For the last decade I have spent countless hours listening to the stories and thoughts and hearts of my Korean friends...both at home in the U.S. and during my travels in South Korea. I have learned to love their culture, their food, and their language. But most importantly, I have come to love the people themselves. In all of that time, my desire to help the people of North Korea has grown exponentially.
My most recent trip to Seoul gave me my first opportunity to communicate with a North Korean refugee. Her husband died of starvation at home, her son died of starvation during his military service, and she eventually sold herself to a man in China so that she could escape. Her story is not unique, nor was it the worst I had heard, but this was the first time I had been able to ask questions of someone who has survived one of the worst dictatorships currently in existence.
Two things stood out to me while she spoke. The first was that, of all the culture shock and struggle, the single most stunning thing to her was the discovery that Americans were NOT the demons she had been led to believe they were.
But more importantly was when she discussed her struggle with the language upon finally reaching the safety of South Korea.
The North and South Korean languages have become very different things linguistically. South Korean now utilizes as many English words as our own language utilizes words from elsewhere ("liberty", "art", "music", "mammoth", and "vanilla" are just some examples of stolen words).
For a North Korean refugee to survive in the workplace, get an education, or sometimes even communicate with their peers...English is necessary. Even more significantly, if a refugee wants to bring attention to the plight of their families and homeland, English is a wildly important tool. Some of the most influential refugees have learned English specifically to address the U.N. and the International community in a plea for help.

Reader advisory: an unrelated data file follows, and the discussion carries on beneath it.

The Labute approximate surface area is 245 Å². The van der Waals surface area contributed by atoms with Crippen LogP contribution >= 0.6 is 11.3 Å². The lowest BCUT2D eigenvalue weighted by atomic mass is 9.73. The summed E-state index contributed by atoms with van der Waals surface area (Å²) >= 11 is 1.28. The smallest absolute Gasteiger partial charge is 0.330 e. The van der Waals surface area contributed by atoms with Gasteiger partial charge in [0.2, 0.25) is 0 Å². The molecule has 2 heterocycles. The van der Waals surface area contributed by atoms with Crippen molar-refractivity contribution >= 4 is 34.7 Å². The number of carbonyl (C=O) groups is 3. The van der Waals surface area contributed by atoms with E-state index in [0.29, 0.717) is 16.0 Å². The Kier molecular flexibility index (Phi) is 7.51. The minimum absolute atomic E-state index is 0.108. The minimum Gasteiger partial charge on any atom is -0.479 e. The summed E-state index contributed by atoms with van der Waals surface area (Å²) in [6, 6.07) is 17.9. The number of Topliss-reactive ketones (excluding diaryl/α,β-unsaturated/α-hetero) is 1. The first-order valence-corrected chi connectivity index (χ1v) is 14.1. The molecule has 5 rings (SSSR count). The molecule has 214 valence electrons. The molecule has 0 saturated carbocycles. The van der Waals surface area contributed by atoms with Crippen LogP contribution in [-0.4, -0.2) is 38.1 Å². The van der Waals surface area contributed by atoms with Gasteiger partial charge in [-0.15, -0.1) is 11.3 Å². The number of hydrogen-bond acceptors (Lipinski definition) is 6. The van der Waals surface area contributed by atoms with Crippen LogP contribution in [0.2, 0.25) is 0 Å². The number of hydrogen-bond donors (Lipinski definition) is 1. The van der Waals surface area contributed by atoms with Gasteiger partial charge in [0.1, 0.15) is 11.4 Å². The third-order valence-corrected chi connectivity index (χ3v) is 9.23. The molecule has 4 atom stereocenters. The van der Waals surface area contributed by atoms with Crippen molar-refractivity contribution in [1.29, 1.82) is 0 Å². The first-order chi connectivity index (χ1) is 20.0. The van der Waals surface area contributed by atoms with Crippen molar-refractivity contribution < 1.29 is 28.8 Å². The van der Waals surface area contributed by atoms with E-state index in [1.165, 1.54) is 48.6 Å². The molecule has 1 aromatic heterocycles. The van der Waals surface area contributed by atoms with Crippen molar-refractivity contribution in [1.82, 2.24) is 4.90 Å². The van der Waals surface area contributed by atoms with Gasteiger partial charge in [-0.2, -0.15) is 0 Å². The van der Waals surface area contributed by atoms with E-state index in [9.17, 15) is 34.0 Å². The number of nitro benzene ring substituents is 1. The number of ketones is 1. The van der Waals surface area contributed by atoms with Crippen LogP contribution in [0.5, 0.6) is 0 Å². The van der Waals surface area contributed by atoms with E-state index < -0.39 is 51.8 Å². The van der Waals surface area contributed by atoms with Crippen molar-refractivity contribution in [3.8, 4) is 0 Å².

I have been given the opportunity to volunteer for three months with TNKR (Teach North Korean Refugees) and teach English to a growing waiting list of North Koreans hoping to be heard. The main video on this page features Park Yeon-mi, a young girl who learned English through this group. It is a non-profit company, and I will be expected to provide for my own needs for the duration of my time there. If you feel at all led to help me in this, I would be eternally grateful. My financial needs are $6,000 all told, but I am only fundraising for the housing.
If you are unable to help financially, I only ask that you turn your prayers to the people of North Korea. Pray for their freedom, their hearts, and that they can one day be reunified with their families across the border. If you have the time, please watch Kim Pil-ju's story below, as it is one of the most impactful I have ever experienced.